11 unimpaired catchments in Murrumbidgee
                         basin
25-year time series: Jan 1981 to December 2005




                                                 (Forward run with
                                                 priors, no assimilation)
Model-data synthesis approach:
- State and parameter estimation with the EnKF
- Assimilate NDVI and monthly catchment discharge
Why Kalman filter?
- Can account for model error (stochastic component)
- Consistent statistics (uncertainty analysis)
- Forecast capability (with uncertainty)
Issues:
- Time-averaged observations in EnKF
(e.g. monthly catchment discharge)
- Specifying statistical model (model and observation errors)
- KF (sequential) vs batch parameter estimation methods?
(using Levenberg-Marquardt method; also OptIC project)
                                                Estimated parameters



          Preliminary results:
            Adelong Creek
   Blue = Ensemble Kalman filter (sequential)
   Red = Levenberg-Marquardt (PEST) (batch)


Monthly mean discharge/runoff
                         OptIC project
        Optimisation method intercomparison
n   International intercomparison of parameter estimation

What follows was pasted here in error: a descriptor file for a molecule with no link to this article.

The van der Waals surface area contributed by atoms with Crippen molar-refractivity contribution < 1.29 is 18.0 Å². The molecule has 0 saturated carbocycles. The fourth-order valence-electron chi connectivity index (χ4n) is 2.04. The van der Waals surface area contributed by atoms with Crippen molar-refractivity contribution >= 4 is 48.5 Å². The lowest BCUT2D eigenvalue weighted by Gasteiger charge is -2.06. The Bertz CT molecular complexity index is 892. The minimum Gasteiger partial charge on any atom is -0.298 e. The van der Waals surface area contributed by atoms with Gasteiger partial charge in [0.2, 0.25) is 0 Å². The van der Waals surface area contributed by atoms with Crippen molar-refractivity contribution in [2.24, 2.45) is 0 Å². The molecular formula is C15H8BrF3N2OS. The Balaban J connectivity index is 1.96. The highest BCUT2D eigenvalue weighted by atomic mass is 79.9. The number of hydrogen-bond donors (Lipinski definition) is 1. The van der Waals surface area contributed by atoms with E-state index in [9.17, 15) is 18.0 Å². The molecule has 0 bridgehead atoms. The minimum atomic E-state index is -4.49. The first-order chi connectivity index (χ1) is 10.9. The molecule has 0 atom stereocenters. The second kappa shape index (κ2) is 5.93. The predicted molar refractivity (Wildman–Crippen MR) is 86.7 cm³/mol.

methods in biogeochemistry
n   Simple test model, noisy pseudo-data
n   9 participants submitted results
n   Methods used:
    n   Down-gradient (Levenberg-Marquardt, adjoint),
    n   Sequential (extended Kalman filter, ensemble Kalman filter)
    n   Global search (Metropolis, Metropolis MCMC, Metropolis-
        Hastings MCMC).
        OptIC
        model


                                                                   Estimate parameters
                                                                   p1 , p 2 , k 1 , k 2



where
F(t) – forcing (log-Markovian i.e. log of forcing is Markovian)
x1 – fast store
x2 – slow store
p1, p2 – scales for effect of x1 and x2 limitation of production
k1, k2 – decay rates for pools
s0 – seed production (constant value to prevent collapse)
Noisy pseudo-observations
                       T1: Gaussian (G)


                       T4: Gaussian but noise in
                       x2 correlated with noise in
                       x1 (GC)

                       T6: Gaussian with 99% of
                       x2 data missing (GM)


                       T2: Log-normal (L)


                       T3: Gaussian + temporally
                       correlated (Markov) (GT)


                       T5: Gaussian + drifts (GD)
     Estimates divided by true parameters

p1




p2




k1




k2
Cost function